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Washington State University

Top Ten Senior Awards

Class of 2019 | Pullman

For more than 80 years, Washington State University has recognized ten of the top seniors in each graduating class. These women and men represent the highest standards in specific aspects of the college experience, including academics, athletics, campus involvement, community service, and visual and performing arts.

Devon Holze

Devon Holze

Campus Involvement

  • College of Arts and Sciences, Honors College
  • Applied Mathematics and Political Science, Spanish
  • Hazelton, Pennsylvania

Involvement

Spearheaded student initiative to increase access to hygiene products in gender-neutral and women’s bathrooms. Peer education lead at Cougar Health Services, orientation counselor at Office of New Student Programs, Cougar Connector at Office of Admissions, ASWSU Senator and Chair Pro Tempore of the Senate, co-director of registration for the S.H.A.P.I.N.G Conference, president of WSU’s In It to End It organization to raise awareness and advocate for the end of modern slavery, radio host for KZUU, founding member of RUN WSU which aims to support students of color who are running for leadership positions, member of the President’s Commission on the Status of Women, member of Delta Delta Delta, member of MEChA and APASC (the regional student affiliate of the national Association for Asian Studies). Won the President’s Award for Leadership, Knebelman Prize in Mathematics, and Kevin Charles Colton Scholarship, among other awards and honors.

Favorite WSU experience

I would say just being an orientation counselor for a summer was a really good experience. You have students come from all over the world and get excited to go to WSU. I love WSU. So it was really fun to get to spread that excitement. I had students from Guam, all over Washington, California, Idaho. I had people from the East Coast — none from Pennsylvania like me but Virginia and New York. I had some international students, too. I know for sure my students made their first friends on campus at Alive! It was very cool to be part of that.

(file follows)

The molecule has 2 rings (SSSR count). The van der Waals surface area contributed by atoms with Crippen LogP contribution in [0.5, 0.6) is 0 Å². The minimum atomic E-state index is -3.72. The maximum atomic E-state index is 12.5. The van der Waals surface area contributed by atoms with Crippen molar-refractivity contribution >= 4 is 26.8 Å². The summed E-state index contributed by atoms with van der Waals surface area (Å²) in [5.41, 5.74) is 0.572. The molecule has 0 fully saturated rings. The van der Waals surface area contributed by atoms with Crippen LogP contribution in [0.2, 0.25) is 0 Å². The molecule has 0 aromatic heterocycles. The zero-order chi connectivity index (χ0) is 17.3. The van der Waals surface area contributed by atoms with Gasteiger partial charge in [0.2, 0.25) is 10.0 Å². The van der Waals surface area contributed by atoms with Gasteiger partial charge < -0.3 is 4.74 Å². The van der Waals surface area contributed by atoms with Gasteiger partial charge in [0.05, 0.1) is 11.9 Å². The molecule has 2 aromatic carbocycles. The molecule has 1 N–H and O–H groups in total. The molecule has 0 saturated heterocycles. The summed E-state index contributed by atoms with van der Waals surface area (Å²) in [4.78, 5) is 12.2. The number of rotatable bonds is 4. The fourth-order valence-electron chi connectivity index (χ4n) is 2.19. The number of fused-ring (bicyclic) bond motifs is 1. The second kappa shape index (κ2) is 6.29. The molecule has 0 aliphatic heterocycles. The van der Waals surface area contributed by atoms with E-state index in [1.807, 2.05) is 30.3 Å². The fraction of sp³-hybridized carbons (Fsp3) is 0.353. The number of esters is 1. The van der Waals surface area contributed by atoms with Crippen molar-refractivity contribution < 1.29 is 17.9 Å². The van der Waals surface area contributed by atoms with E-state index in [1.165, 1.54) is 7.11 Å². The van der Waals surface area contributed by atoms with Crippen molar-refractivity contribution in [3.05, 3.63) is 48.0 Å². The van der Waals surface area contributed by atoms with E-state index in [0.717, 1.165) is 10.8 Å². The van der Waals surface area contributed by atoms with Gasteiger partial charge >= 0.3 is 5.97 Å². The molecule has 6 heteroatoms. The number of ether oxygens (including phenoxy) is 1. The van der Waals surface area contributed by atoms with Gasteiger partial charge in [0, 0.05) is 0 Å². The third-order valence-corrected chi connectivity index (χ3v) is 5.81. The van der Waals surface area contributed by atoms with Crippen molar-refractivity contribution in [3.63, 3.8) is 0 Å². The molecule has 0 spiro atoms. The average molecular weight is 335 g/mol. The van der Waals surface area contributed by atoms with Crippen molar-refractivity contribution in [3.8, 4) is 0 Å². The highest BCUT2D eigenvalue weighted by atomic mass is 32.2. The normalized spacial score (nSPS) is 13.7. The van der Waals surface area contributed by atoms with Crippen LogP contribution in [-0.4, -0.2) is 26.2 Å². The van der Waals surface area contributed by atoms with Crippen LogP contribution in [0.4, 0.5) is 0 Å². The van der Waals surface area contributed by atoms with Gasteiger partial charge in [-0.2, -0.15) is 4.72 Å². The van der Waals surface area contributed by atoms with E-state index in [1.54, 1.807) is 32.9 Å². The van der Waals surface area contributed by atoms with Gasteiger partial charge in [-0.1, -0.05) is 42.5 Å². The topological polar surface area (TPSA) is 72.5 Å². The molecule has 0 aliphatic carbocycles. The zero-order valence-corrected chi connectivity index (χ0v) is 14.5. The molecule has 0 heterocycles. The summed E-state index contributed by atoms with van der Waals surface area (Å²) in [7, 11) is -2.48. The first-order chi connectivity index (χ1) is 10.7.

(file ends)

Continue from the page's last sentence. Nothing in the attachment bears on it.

Future plans

I’m going to take a gap year, and then I want to go to grad school for public administration. I plan to stay in Pullman, work, save money, and apply to grad school. I’m looking most closely at Seattle University. I want to go into nonprofit work. That is the dream. I’m not sure what kind of nonprofit yet. Areas I’m passionate about are women, immigration work, and environmental stuff.

Paige Danielson

Paige Danielson

Athletics

  • Voiland College of Engineering and Architecture
  • Electrical Engineering
  • St. Cloud, Minnesota

Involvement

WSU Varsity Women’s Rowing Team, President of Honors Student Advisory Council, Tau Beta Pi (Engineering Honors Society), WSU Coug Pals Volunteer, Research Assistant for the Systems on Chips Lab, Two-time Pac-12 All-Academic First Team Honoree, Google Cloud Academic All-District Team, Most Improved on WSU Women’s Rowing Team

Favorite WSU experience